From one Exile to Another
Growing up in the East End of London, and having gone through many challenges as a child, and young adult I longed to go back home to the place of my birth, the family I left behind who knew and understood me.
It was in 1980 when I decided to take a trip; one, which I thought, would put an end to all the confusion, ill treatment and misunderstandings.
I wanted to go back home to see how easy it would be to return and settle there in the country I had lived in with my maternal Grandmother, Aunts, Cousins and friends. How hard could it be to fit right back in and be accepted as me, I wondered to myself.
My trip came about after hearing Margaret Thatcher who was Prime Minister at the time, stated ‘they should go back to their own countries’.
Excited about the prospect of seeing my family again, I wrote a letter and booked my flight, so that they could prepare for my return.
I am going home at last I thought, and everything is going to be all right
Or so I thought.
My plan was to visit first, and return to England pack my bags and go back Jamaica to the family I knew and loved for as long as I could remember.
I remember thinking I don’t need her to throw me out, I know where I am from
Chester district, St Ann, Jamaica that’s where I am from
I didn’t ask to come here, didn’t even want to come. I had no choice I was sent to join my mother, her husband and step brothers. The people in my family here were all strangers to me except an older brother who I followed; he came to England before me.
I could not wait to see everyone; I tried to remember what they all looked like
When I saw them last, and smiled at the thought of seeing my family again
It did not take me long, to see how everyone had changed
What I got was requests, for all the things they wanted from me I imagined what “Santa Claus” feel every Christmas Eve trying to meet the requests from those who believed in him.
I went bearing gifts for everyone, but it was not enough for some, they wanted my last pair of shoes even the thin high heel ones which they could not walk in properly.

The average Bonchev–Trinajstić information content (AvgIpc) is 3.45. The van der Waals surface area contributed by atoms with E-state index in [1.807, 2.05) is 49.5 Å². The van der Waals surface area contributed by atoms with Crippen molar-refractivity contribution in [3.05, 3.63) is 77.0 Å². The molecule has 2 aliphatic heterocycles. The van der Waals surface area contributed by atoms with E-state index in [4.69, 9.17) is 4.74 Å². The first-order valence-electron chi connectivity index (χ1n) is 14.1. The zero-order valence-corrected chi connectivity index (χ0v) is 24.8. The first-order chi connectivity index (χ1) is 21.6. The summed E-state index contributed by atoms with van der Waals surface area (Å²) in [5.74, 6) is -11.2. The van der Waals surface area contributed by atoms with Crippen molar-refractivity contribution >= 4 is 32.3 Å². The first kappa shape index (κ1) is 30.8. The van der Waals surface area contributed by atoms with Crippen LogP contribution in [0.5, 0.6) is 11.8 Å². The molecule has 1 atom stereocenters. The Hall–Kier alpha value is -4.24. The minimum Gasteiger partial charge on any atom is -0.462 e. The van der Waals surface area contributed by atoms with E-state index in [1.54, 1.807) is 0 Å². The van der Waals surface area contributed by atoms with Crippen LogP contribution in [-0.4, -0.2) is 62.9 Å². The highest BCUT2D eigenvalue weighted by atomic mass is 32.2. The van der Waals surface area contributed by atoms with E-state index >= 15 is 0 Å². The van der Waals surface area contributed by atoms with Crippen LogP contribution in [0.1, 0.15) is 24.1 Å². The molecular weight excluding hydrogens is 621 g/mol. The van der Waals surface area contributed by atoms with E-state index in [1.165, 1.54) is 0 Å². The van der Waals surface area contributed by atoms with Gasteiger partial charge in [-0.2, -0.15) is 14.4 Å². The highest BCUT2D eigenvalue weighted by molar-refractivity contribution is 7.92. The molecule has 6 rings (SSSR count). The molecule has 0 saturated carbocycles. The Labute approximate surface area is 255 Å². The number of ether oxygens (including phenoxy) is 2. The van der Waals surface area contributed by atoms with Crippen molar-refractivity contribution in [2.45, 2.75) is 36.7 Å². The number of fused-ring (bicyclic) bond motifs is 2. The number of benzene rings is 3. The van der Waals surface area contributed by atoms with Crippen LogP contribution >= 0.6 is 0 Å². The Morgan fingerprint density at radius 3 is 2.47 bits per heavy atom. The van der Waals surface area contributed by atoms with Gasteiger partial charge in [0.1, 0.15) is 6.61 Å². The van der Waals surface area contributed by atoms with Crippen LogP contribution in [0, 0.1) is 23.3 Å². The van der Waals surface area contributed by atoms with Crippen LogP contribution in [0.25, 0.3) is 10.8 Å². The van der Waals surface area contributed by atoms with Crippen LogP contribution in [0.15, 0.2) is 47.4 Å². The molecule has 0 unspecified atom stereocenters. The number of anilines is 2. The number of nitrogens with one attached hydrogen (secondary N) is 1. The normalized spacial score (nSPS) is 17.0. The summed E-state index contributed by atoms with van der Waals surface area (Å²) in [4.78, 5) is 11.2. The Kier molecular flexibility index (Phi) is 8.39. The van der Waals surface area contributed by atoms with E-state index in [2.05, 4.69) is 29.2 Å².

Several family members often asked ‘ when are you going back’?
Leave me those shoes, handbag and hat, “how comes you wear such high heels”?
I remembered how I had felt at the thought of returning to the people I left behind the excitement, anticipation, and memories flowing my mind of how things use to be when we all lived together as one big family.
After a long flight to Heathrow of about nine hours, I was back here in England queuing up to get back into this country.
I joined the line I thought I fit under and waited to be checked by Immigration and customs.
It wasn’t long before I realised that I did not belong there, and did not belong here
I know Africa is the motherland, but they speak a language I don’t understand
Where in West Africa am I from?
Is it Ghana, Nigeria, Senegal or another place on the West Coast, which I don’t know?
How will I ever find out when black people are mixed with so many other countrymen?
What I do know is this; I am in exile here and was in exile there
So I’ll carry on here for now, until it’s time to go somewhere new
If not on this side then, the other is definite that I do know
It all fits into a divine plan bigger than man
Poem by: Joan Ferguson